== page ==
This month we’re going to begin a several-month series about defense and coping mechanisms. It’s common for these two terms to be used interchangeably, but they’re actually quite different. Coping mechanisms are mental strategies that resolve stressful events, while defense mechanisms are behaviors that attempt to avoid or hide from them.
Coping mechanisms are also called adaptive strategies because they help you adapt to challenging situations. Defense mechanisms are called ego-defenses because they function by making you avoid challenges so that you can protect a fragile ego. Unfortunately, ego-defenses distort reality, making you feel like the situation has improved but, in fact, it hasn’t. You might feel momentarily detached from it, but the underlying problem still remains.
A fragile ego can make you blame mistakes on others, repress troubling emotions (instead of sharing them with your trainer), and avoid pushing yourself outside your comfort zone. It’s also a major cause of fear of failure and perfectionism; so it goes without saying that your ego is definitely not always you amigo!
There are many different coping (good) and defense (evil) mechanisms. One of each is described for you below. In the coming months, I’ll introduce you to many more. Hopefully becoming mindful of the difference between adaptive strategies and ego defenses will help you to pick good over evil!
Humble riders have something called positive-realism. They don’t think too highly of themselves, but they don’t think too poorly of themselves either. They make the best of a bad situation without losing their confidence, trying to avoid it, or looking for scapegoats. Humility allows them to create the “just right” amount of self-importance that helps them avoid developing an over-inflated, prideful sense of self-importance that can make them want to defend their fragile ego.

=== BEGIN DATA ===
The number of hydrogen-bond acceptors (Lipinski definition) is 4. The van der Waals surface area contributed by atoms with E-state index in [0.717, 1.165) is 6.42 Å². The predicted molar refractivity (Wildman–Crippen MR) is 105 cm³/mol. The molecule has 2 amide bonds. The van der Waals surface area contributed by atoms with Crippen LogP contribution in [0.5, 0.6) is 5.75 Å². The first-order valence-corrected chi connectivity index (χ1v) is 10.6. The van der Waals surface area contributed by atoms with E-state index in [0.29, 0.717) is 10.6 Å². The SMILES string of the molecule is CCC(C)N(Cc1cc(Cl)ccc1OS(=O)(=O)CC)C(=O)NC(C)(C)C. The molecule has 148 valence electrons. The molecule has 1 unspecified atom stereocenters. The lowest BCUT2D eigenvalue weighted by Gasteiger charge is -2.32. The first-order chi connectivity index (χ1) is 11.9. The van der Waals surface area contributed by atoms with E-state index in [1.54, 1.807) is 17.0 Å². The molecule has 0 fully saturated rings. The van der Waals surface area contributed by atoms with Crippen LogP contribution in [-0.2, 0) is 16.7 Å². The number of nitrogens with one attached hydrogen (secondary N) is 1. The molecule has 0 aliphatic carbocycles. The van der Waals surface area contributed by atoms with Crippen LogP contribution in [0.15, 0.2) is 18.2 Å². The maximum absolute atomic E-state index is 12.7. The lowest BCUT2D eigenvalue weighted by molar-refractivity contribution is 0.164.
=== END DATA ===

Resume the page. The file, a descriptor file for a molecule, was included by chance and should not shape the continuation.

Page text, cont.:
Projection happens when you place uncomfortable thoughts or feelings onto someone else, or when you react to your own incorrect impulses as though they were happening to someone else. In this way, you project your own unacceptable feelings on to others; like when you dislike a judge but make yourself feel better by saying she doesn’t like you, or when you say something like, “I’m not the one who’s afraid of failure, you’re the one who’s the perfectionist!"
Riding is a tough sport requiring tough decisions made by tough athletes. Learn to be that tough rider by taking responsibility for every part of the ride (including the bad stuff) instead of projecting them onto someone else. Learn to believe that the good in you is capable of making a bad situation better!
I hope you enjoyed this month’s tip and that I’ll get the chance to teach you in one of my upcoming summer clinics. For more information on my clinics, or hosting one, please visit www.pressureproofacademy.com.
Attention USEA members! Registration for the 2022 USEA Annual Meeting & Convention is now open! The convention will be held in person on December 7-11, 2022 at the Hyatt Regency Savannah Hotel in Savannah, Georgia.
The United States Eventing Association (USEA) is proud to announce the selected Young Rider athletes for the Emerging Athletes 21 Program (EA21) national camp, now that the EA21 regional clinics have concluded. Twelve riders were accepted into each of the five regional EA21 clinics, taught by USEA Eventing Coaches Program (ECP) instructors, and now riders have been selected from the regional clinics to participate in the inaugural EA21 national camp this winter.
Ninety percent of training a horse is getting the horse to understand exactly what you want them to do. In general, horses are generous and willing creatures who want to please us; very seldom do they behave badly on purpose. Horses don’t come out and say, ‘Let’s make Mom’s (or Dad’s) life miserable today by going as poorly as possible - most prefer to do the right thing, as long as they know what that is.
Regardless of the level at which a horse is competing, its veterinary team is at the forefront of most decisions regarding its career and well-being. Liz Arbittier, VMD, CVA, has been working with equine athletes for over two decades. Graduating from the University of Pennsylvania’s School of Veterinary Medicine (Penn Vet) in 2001, she worked in private practice with a focus on sports medicine and pre-purchase exams until joining Penn Vet’s New Bolton Center Field Service team in 2013. Situated in the heart of Area II’s eventing scene, the team provides ambulatory services to the surrounding area, which is home to multiple Olympians.